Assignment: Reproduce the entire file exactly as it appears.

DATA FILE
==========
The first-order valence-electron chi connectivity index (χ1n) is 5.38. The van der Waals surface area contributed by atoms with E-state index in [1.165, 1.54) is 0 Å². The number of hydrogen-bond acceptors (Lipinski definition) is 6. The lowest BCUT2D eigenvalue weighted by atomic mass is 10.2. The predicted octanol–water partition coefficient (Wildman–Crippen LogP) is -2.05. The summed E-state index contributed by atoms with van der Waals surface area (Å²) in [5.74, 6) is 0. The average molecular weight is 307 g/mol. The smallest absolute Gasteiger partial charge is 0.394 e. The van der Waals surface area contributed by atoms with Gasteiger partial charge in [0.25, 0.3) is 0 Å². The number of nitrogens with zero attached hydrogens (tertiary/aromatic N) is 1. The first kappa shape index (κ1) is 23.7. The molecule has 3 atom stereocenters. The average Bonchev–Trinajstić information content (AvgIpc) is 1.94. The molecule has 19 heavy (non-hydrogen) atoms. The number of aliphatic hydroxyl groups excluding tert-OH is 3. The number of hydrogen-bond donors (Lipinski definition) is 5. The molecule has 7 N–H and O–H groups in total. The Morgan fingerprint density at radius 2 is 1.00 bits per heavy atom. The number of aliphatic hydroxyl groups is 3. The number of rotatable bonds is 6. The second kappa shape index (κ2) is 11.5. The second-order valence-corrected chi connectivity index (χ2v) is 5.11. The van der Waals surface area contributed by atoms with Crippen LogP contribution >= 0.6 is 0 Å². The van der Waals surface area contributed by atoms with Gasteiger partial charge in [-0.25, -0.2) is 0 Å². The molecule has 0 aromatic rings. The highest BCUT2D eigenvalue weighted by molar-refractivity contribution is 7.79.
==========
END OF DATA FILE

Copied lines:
The first-order valence-electron chi connectivity index (χ1n) is 5.38. The van der Waals surface area contributed by atoms with E-state index in [1.165, 1.54) is 0 Å². The number of hydrogen-bond acceptors (Lipinski definition) is 6. The lowest BCUT2D eigenvalue weighted by atomic mass is 10.2. The predicted octanol–water partition coefficient (Wildman–Crippen LogP) is -2.05. The summed E-state index contributed by atoms with van der Waals surface area (Å²) in [5.74, 6) is 0. The average molecular weight is 307 g/mol. The smallest absolute Gasteiger partial charge is 0.394 e. The van der Waals surface area contributed by atoms with Gasteiger partial charge in [0.25, 0.3) is 0 Å². The number of nitrogens with zero attached hydrogens (tertiary/aromatic N) is 1. The first kappa shape index (κ1) is 23.7. The molecule has 3 atom stereocenters. The average Bonchev–Trinajstić information content (AvgIpc) is 1.94. The molecule has 19 heavy (non-hydrogen) atoms. The number of aliphatic hydroxyl groups excluding tert-OH is 3. The number of hydrogen-bond donors (Lipinski definition) is 5. The molecule has 7 N–H and O–H groups in total. The Morgan fingerprint density at radius 2 is 1.00 bits per heavy atom. The number of aliphatic hydroxyl groups is 3. The number of rotatable bonds is 6. The second kappa shape index (κ2) is 11.5. The second-order valence-corrected chi connectivity index (χ2v) is 5.11. The van der Waals surface area contributed by atoms with Crippen LogP contribution >= 0.6 is 0 Å². The van der Waals surface area contributed by atoms with Gasteiger partial charge in [-0.25, -0.2) is 0 Å². The molecule has 0 aromatic rings. The highest BCUT2D eigenvalue weighted by molar-refractivity contribution is 7.79.